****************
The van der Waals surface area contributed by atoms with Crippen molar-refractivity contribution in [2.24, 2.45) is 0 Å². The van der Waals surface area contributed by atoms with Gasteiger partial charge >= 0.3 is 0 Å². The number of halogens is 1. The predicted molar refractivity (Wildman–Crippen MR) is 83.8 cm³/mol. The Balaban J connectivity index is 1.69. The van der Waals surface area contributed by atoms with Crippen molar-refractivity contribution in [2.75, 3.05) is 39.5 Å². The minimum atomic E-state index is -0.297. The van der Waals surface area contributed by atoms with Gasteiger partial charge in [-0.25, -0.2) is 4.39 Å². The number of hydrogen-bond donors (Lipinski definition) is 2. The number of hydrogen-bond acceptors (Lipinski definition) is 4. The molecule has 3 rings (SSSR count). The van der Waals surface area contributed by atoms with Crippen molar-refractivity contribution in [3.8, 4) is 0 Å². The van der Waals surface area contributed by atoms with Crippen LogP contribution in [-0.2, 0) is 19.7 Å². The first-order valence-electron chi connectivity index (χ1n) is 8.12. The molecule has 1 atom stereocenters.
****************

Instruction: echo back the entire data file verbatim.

The van der Waals surface area contributed by atoms with Crippen molar-refractivity contribution in [2.24, 2.45) is 0 Å². The van der Waals surface area contributed by atoms with Gasteiger partial charge >= 0.3 is 0 Å². The number of halogens is 1. The predicted molar refractivity (Wildman–Crippen MR) is 83.8 cm³/mol. The Balaban J connectivity index is 1.69. The van der Waals surface area contributed by atoms with Crippen molar-refractivity contribution in [2.75, 3.05) is 39.5 Å². The minimum atomic E-state index is -0.297. The van der Waals surface area contributed by atoms with Gasteiger partial charge in [-0.25, -0.2) is 4.39 Å². The number of hydrogen-bond donors (Lipinski definition) is 2. The number of hydrogen-bond acceptors (Lipinski definition) is 4. The molecule has 3 rings (SSSR count). The van der Waals surface area contributed by atoms with Crippen molar-refractivity contribution in [3.8, 4) is 0 Å². The van der Waals surface area contributed by atoms with Crippen LogP contribution in [-0.2, 0) is 19.7 Å². The first-order valence-electron chi connectivity index (χ1n) is 8.12. The molecule has 1 atom stereocenters.